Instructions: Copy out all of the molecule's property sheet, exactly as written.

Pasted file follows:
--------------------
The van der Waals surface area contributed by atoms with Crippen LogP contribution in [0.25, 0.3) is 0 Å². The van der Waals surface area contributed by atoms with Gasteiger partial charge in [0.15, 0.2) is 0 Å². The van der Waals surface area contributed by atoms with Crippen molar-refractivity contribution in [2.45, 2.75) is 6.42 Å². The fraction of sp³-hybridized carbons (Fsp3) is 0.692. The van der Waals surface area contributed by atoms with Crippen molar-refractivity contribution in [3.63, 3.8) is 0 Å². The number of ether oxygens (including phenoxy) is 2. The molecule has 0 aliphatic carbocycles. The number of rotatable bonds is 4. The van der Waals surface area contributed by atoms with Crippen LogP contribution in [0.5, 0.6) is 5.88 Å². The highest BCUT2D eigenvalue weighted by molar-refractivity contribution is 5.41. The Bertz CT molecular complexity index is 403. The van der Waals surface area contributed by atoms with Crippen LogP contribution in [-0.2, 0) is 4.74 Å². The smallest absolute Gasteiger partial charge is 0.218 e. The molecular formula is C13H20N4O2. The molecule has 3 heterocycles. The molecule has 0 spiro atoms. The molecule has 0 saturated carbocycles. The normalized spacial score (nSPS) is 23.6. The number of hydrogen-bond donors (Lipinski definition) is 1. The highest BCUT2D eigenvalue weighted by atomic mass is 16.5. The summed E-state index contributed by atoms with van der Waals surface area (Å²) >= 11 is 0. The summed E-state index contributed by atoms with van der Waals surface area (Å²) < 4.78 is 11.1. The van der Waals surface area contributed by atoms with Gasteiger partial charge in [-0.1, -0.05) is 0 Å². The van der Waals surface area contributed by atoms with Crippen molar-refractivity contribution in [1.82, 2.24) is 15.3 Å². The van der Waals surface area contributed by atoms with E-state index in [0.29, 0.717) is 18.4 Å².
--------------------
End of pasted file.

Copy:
The van der Waals surface area contributed by atoms with Crippen LogP contribution in [0.25, 0.3) is 0 Å². The van der Waals surface area contributed by atoms with Gasteiger partial charge in [0.15, 0.2) is 0 Å². The van der Waals surface area contributed by atoms with Crippen molar-refractivity contribution in [2.45, 2.75) is 6.42 Å². The fraction of sp³-hybridized carbons (Fsp3) is 0.692. The van der Waals surface area contributed by atoms with Crippen molar-refractivity contribution in [3.63, 3.8) is 0 Å². The number of ether oxygens (including phenoxy) is 2. The molecule has 0 aliphatic carbocycles. The number of rotatable bonds is 4. The van der Waals surface area contributed by atoms with Crippen LogP contribution in [0.5, 0.6) is 5.88 Å². The highest BCUT2D eigenvalue weighted by molar-refractivity contribution is 5.41. The Bertz CT molecular complexity index is 403. The van der Waals surface area contributed by atoms with Crippen LogP contribution in [-0.2, 0) is 4.74 Å². The smallest absolute Gasteiger partial charge is 0.218 e. The molecular formula is C13H20N4O2. The molecule has 3 heterocycles. The molecule has 0 spiro atoms. The molecule has 0 saturated carbocycles. The normalized spacial score (nSPS) is 23.6. The number of hydrogen-bond donors (Lipinski definition) is 1. The highest BCUT2D eigenvalue weighted by atomic mass is 16.5. The summed E-state index contributed by atoms with van der Waals surface area (Å²) >= 11 is 0. The summed E-state index contributed by atoms with van der Waals surface area (Å²) < 4.78 is 11.1. The van der Waals surface area contributed by atoms with Gasteiger partial charge in [-0.1, -0.05) is 0 Å². The van der Waals surface area contributed by atoms with Crippen molar-refractivity contribution in [1.82, 2.24) is 15.3 Å². The van der Waals surface area contributed by atoms with E-state index in [0.29, 0.717) is 18.4 Å².